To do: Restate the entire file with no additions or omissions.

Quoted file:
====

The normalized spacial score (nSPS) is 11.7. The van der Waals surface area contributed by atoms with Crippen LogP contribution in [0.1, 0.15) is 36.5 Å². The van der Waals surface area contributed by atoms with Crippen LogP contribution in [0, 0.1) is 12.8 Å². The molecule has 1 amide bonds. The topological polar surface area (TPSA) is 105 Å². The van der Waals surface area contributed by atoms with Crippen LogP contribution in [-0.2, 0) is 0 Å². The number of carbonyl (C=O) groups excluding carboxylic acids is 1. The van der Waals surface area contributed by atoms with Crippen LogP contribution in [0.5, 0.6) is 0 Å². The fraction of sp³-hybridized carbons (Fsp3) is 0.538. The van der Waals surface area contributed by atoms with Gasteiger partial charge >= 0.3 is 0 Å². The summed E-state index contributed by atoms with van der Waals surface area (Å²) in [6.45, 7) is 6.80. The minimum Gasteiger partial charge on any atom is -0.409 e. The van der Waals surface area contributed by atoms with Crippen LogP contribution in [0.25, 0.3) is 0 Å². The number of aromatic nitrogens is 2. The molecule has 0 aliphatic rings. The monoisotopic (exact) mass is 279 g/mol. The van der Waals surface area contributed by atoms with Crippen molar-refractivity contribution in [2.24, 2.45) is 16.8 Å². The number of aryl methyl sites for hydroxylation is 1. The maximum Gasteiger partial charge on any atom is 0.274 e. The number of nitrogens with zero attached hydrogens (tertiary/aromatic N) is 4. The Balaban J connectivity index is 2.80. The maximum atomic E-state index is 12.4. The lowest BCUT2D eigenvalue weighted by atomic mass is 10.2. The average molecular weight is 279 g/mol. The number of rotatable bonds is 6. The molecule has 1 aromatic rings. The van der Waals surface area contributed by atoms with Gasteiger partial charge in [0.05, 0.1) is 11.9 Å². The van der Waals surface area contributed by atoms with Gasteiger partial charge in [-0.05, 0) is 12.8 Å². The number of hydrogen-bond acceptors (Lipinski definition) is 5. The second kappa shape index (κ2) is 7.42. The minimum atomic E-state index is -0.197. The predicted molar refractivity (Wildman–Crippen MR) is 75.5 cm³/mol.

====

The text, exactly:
The normalized spacial score (nSPS) is 11.7. The van der Waals surface area contributed by atoms with Crippen LogP contribution in [0.1, 0.15) is 36.5 Å². The van der Waals surface area contributed by atoms with Crippen LogP contribution in [0, 0.1) is 12.8 Å². The molecule has 1 amide bonds. The topological polar surface area (TPSA) is 105 Å². The van der Waals surface area contributed by atoms with Crippen LogP contribution in [-0.2, 0) is 0 Å². The number of carbonyl (C=O) groups excluding carboxylic acids is 1. The van der Waals surface area contributed by atoms with Crippen LogP contribution in [0.5, 0.6) is 0 Å². The fraction of sp³-hybridized carbons (Fsp3) is 0.538. The van der Waals surface area contributed by atoms with Gasteiger partial charge >= 0.3 is 0 Å². The summed E-state index contributed by atoms with van der Waals surface area (Å²) in [6.45, 7) is 6.80. The minimum Gasteiger partial charge on any atom is -0.409 e. The van der Waals surface area contributed by atoms with Crippen LogP contribution in [0.25, 0.3) is 0 Å². The number of aromatic nitrogens is 2. The molecule has 0 aliphatic rings. The monoisotopic (exact) mass is 279 g/mol. The van der Waals surface area contributed by atoms with Crippen molar-refractivity contribution in [2.24, 2.45) is 16.8 Å². The number of aryl methyl sites for hydroxylation is 1. The maximum Gasteiger partial charge on any atom is 0.274 e. The number of nitrogens with zero attached hydrogens (tertiary/aromatic N) is 4. The Balaban J connectivity index is 2.80. The maximum atomic E-state index is 12.4. The lowest BCUT2D eigenvalue weighted by atomic mass is 10.2. The average molecular weight is 279 g/mol. The number of rotatable bonds is 6. The molecule has 1 aromatic rings. The van der Waals surface area contributed by atoms with Gasteiger partial charge in [0.05, 0.1) is 11.9 Å². The van der Waals surface area contributed by atoms with Gasteiger partial charge in [-0.05, 0) is 12.8 Å². The number of hydrogen-bond acceptors (Lipinski definition) is 5. The second kappa shape index (κ2) is 7.42. The minimum atomic E-state index is -0.197. The predicted molar refractivity (Wildman–Crippen MR) is 75.5 cm³/mol.